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Clyfford Still

American, 1904–1980

1957-D, No. 1, 1957

Oil on canvas
113 x 159 inches (287 x 403.9 cm)
Gift of Seymour H. Knox, Jr., 1959

Clyfford Still did not like anyone who tried to interpret his work, including art critics, art historians, patrons, and museum curators. He did not believe that most people understood or properly appreciated his paintings, and wanted them to remain under his personal control. This resulted in his rejection of offers to buy his work, refusing awards and honors, and declining invitations to exhibit both in individual and group shows.

Still did not like his paintings to be separated from one another or exhibited with the work of other artists because he felt they could only be understood as part of a whole—the whole being the evolution of his entire life's work. He said, "Each painting is an episode in a personal history, an entry in a journal," and "My work in its entirety is like a symphony in which each painting has its part." His titles, which contain dates, letters, and numbers that signify the order in which paintings were created, support this explanation.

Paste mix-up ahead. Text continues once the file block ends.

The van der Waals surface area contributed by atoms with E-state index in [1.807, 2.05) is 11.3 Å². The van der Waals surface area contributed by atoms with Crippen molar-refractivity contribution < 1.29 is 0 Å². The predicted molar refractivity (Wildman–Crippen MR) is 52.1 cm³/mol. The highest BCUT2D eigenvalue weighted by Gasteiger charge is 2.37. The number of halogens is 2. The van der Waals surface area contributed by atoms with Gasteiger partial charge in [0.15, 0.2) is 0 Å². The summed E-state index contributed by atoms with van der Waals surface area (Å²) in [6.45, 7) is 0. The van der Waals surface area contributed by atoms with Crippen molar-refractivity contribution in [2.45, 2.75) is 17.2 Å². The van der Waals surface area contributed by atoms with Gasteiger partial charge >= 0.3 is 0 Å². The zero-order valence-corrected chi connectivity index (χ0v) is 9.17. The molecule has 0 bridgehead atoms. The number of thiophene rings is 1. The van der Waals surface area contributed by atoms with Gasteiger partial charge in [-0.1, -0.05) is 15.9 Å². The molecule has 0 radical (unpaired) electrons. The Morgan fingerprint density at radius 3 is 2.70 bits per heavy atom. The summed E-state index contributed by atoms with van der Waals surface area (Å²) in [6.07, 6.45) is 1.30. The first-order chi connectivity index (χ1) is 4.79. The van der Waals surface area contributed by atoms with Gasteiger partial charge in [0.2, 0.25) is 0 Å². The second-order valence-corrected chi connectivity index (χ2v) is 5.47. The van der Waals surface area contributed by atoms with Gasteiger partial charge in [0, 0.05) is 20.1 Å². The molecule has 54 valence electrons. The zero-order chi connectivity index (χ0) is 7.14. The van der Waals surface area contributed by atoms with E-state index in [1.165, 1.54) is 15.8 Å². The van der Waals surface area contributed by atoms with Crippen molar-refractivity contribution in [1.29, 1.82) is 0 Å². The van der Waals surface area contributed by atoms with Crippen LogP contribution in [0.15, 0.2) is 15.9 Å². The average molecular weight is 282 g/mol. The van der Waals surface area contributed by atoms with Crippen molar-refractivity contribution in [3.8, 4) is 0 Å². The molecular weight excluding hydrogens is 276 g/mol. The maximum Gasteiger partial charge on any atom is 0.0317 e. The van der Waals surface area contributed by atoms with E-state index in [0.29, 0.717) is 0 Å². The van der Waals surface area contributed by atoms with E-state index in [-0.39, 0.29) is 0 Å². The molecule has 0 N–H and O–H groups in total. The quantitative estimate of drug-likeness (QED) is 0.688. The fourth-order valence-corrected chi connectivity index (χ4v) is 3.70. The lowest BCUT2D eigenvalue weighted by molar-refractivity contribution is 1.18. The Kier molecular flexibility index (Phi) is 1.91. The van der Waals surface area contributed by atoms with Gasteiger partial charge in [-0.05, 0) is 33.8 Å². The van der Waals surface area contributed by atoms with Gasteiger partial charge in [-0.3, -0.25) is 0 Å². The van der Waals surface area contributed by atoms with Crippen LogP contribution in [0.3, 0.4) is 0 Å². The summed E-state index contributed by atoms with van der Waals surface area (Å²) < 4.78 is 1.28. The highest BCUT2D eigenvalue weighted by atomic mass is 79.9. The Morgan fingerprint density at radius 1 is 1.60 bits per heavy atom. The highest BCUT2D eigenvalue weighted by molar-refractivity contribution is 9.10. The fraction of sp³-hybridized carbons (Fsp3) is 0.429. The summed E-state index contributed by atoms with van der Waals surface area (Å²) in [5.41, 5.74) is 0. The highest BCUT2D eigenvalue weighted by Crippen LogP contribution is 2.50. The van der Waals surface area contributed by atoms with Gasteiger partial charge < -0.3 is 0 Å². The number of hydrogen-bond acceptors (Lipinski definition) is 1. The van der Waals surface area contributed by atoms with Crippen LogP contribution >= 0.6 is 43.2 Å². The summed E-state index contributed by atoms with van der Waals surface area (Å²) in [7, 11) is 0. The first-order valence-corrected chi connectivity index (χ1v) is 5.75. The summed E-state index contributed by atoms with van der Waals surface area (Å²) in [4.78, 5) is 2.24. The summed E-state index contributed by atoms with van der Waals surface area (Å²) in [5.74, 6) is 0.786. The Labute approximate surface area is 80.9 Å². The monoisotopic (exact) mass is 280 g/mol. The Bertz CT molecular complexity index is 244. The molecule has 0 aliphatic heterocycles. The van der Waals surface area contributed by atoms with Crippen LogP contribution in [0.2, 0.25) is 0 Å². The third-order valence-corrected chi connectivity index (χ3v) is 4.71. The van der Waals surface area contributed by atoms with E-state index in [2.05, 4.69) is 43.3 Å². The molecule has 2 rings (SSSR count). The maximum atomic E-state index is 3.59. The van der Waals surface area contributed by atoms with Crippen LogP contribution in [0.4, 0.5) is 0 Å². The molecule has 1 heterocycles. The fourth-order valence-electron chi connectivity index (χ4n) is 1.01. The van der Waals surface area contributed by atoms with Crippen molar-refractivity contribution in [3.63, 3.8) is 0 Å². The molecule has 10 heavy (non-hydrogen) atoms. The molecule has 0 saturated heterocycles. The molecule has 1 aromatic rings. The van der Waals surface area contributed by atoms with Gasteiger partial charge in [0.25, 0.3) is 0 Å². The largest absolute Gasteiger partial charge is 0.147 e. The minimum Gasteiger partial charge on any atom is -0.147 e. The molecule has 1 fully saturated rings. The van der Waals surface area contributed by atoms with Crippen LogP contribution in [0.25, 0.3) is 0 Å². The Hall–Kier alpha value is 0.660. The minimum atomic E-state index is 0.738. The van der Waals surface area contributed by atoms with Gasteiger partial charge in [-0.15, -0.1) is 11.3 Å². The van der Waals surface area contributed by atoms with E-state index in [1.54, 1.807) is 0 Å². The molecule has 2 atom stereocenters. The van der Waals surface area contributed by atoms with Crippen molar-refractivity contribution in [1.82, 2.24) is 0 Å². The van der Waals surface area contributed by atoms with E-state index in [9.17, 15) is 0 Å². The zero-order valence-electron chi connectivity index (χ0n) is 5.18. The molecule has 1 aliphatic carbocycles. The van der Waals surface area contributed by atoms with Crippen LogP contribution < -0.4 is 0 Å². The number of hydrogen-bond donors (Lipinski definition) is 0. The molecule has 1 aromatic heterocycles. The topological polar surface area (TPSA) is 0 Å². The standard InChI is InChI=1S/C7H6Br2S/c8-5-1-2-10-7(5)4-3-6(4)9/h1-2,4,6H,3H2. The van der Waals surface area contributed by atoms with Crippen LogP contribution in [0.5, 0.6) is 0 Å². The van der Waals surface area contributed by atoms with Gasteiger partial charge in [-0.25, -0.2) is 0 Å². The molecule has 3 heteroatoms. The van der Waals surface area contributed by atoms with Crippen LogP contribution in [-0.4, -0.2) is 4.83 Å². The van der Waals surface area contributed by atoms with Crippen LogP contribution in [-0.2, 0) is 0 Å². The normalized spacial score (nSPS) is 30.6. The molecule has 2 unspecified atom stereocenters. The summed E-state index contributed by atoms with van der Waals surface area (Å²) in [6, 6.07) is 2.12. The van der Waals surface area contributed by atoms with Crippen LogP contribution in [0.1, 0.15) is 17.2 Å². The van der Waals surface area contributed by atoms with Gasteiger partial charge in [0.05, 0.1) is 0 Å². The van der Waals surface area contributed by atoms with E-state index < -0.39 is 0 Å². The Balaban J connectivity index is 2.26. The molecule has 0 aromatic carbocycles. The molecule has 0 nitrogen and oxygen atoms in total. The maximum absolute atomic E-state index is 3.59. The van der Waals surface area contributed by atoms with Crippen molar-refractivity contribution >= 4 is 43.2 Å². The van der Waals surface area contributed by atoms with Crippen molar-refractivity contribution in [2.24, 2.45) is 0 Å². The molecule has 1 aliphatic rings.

Gordon Smith, director of the Albright Art Gallery (renamed the Albright-Knox when the 1962 addition was completed) from 1955 to 1973, along with the Gallery’s important patron Seymour H. Knox, Jr., worked hard to win Still's trust, and finally convinced him of their sincere interest in his work. Still allowed them to purchase two paintings, and agreed to a rare retrospective exhibition that opened in 1959. Pleased with Buffalo's reception of his work, Still donated thirty-one paintings to the Albright-Knox in 1964.

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